ANKARA (DPA)–The Kurdish Workers’ Party (PKK) continues to receive substantial direct and indirect support from a number of Turkey’s neighbours–the NTV private television station reported Tuesday.
Citing reports from "Turkish Security Units"–NTV said the PKK was receiving support from Armenia–Iran–Iraq and Syria and was also active in Russia and Greece even though these two countries gave no direct support to the rebel group.
The report said there were eight PKK training camps inside Armenia and that Armenia continued to sell weapons to the PKK.
Iraq was alleged to provide financial support and allow PKK guerillas to move freely and in Iran the PKK continues to run camps.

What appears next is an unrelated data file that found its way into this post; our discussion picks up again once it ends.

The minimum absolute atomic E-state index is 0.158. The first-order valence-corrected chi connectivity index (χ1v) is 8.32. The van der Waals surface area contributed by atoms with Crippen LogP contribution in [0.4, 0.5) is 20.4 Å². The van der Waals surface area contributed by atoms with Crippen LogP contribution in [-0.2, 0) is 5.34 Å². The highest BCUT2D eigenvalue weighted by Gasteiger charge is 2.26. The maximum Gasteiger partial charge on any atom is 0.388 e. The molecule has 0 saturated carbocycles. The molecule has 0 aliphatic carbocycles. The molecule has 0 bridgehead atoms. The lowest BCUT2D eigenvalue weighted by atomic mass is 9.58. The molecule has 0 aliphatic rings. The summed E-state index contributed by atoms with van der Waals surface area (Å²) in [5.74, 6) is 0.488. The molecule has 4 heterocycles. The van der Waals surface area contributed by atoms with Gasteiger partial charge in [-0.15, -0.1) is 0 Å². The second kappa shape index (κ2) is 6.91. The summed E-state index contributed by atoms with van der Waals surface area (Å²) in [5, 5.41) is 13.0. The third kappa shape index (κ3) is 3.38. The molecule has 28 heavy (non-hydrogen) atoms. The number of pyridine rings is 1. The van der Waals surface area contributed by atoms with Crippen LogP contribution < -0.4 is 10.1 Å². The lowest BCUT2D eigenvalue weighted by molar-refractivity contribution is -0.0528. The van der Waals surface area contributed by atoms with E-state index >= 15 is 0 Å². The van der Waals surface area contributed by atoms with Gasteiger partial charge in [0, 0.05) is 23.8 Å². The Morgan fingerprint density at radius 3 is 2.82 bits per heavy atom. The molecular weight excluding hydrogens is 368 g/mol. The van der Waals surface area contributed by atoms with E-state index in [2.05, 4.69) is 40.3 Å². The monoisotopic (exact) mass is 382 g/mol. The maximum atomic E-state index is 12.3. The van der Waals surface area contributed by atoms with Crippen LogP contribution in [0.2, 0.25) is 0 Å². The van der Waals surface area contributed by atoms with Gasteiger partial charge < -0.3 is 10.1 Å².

The report said that the PKK’s activities in Syria had dropped considerably since Kurdish rebel leader Abdullah Ocalan left Damascus in 1998 but that Syria continues to be a "centre for terrorism."
Russia and Greece were cited as giving no direct support but the report did say that there exists one training camp in Russia and that PKK rebels use refugee camps in Greece.
The only two neighbours of Turkey that were not mentioned in the report were Georgia and Bulgaria.
More than 32,000 people have been killed since the PKK launched its fight for independence or autonomy for the mainly Kurdish southeast in 1985.
The number of clashes between Turkish security forces and PKK rebels has dropped off considerably since PKK leader Abdullah Ocalan used his trial in Turkey as an occassion to call for a peaceful solution to the conflict.
While the Turkish authorities and the military have ignored Ocalan’s calls–it is acknowledged that the number of PKK fighters inside Turkey has fallen dramatically since Ocalan’s statemen’s.
Ocalan himself is on death row awaiting an almost certain appeal case at the European Court of Human Rights.